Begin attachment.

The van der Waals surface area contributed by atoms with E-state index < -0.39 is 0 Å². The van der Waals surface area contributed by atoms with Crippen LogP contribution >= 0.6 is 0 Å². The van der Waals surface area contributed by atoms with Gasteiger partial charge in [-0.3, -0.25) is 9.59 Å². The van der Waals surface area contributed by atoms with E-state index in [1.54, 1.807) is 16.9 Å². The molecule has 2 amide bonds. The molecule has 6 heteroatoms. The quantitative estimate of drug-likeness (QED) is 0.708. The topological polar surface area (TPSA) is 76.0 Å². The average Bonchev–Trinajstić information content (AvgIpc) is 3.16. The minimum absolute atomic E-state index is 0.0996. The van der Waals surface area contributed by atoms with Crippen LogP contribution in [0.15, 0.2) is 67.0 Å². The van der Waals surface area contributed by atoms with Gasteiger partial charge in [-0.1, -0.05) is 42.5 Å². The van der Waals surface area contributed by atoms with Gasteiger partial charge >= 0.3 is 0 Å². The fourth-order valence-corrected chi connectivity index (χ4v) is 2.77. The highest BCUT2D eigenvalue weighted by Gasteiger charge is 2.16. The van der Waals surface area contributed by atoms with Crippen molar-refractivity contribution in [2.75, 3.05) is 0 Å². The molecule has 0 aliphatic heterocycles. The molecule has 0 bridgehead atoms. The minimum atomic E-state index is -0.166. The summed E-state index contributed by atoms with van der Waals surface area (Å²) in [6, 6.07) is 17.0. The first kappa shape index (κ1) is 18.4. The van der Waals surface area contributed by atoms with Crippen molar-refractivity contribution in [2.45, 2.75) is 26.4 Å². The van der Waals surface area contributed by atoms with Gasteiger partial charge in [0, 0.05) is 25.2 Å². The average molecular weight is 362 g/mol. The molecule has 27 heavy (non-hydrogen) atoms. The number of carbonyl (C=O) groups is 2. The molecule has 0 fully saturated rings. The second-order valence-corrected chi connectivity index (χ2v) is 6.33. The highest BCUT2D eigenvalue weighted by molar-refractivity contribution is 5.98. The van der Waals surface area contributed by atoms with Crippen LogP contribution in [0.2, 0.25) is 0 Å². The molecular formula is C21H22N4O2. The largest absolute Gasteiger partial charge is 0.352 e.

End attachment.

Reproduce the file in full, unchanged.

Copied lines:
The van der Waals surface area contributed by atoms with E-state index < -0.39 is 0 Å². The van der Waals surface area contributed by atoms with Crippen LogP contribution >= 0.6 is 0 Å². The van der Waals surface area contributed by atoms with Gasteiger partial charge in [-0.3, -0.25) is 9.59 Å². The van der Waals surface area contributed by atoms with E-state index in [1.54, 1.807) is 16.9 Å². The molecule has 2 amide bonds. The molecule has 6 heteroatoms. The quantitative estimate of drug-likeness (QED) is 0.708. The topological polar surface area (TPSA) is 76.0 Å². The average Bonchev–Trinajstić information content (AvgIpc) is 3.16. The minimum absolute atomic E-state index is 0.0996. The van der Waals surface area contributed by atoms with Crippen LogP contribution in [0.15, 0.2) is 67.0 Å². The van der Waals surface area contributed by atoms with Gasteiger partial charge in [-0.1, -0.05) is 42.5 Å². The van der Waals surface area contributed by atoms with Gasteiger partial charge >= 0.3 is 0 Å². The fourth-order valence-corrected chi connectivity index (χ4v) is 2.77. The highest BCUT2D eigenvalue weighted by Gasteiger charge is 2.16. The van der Waals surface area contributed by atoms with Crippen molar-refractivity contribution in [2.75, 3.05) is 0 Å². The molecule has 0 aliphatic heterocycles. The molecule has 0 bridgehead atoms. The minimum atomic E-state index is -0.166. The summed E-state index contributed by atoms with van der Waals surface area (Å²) in [6, 6.07) is 17.0. The first kappa shape index (κ1) is 18.4. The van der Waals surface area contributed by atoms with Crippen molar-refractivity contribution in [2.45, 2.75) is 26.4 Å². The van der Waals surface area contributed by atoms with Gasteiger partial charge in [0, 0.05) is 25.2 Å². The average molecular weight is 362 g/mol. The molecule has 27 heavy (non-hydrogen) atoms. The number of carbonyl (C=O) groups is 2. The molecule has 0 fully saturated rings. The second-order valence-corrected chi connectivity index (χ2v) is 6.33. The highest BCUT2D eigenvalue weighted by molar-refractivity contribution is 5.98. The van der Waals surface area contributed by atoms with Crippen LogP contribution in [0.2, 0.25) is 0 Å². The molecular formula is C21H22N4O2. The largest absolute Gasteiger partial charge is 0.352 e.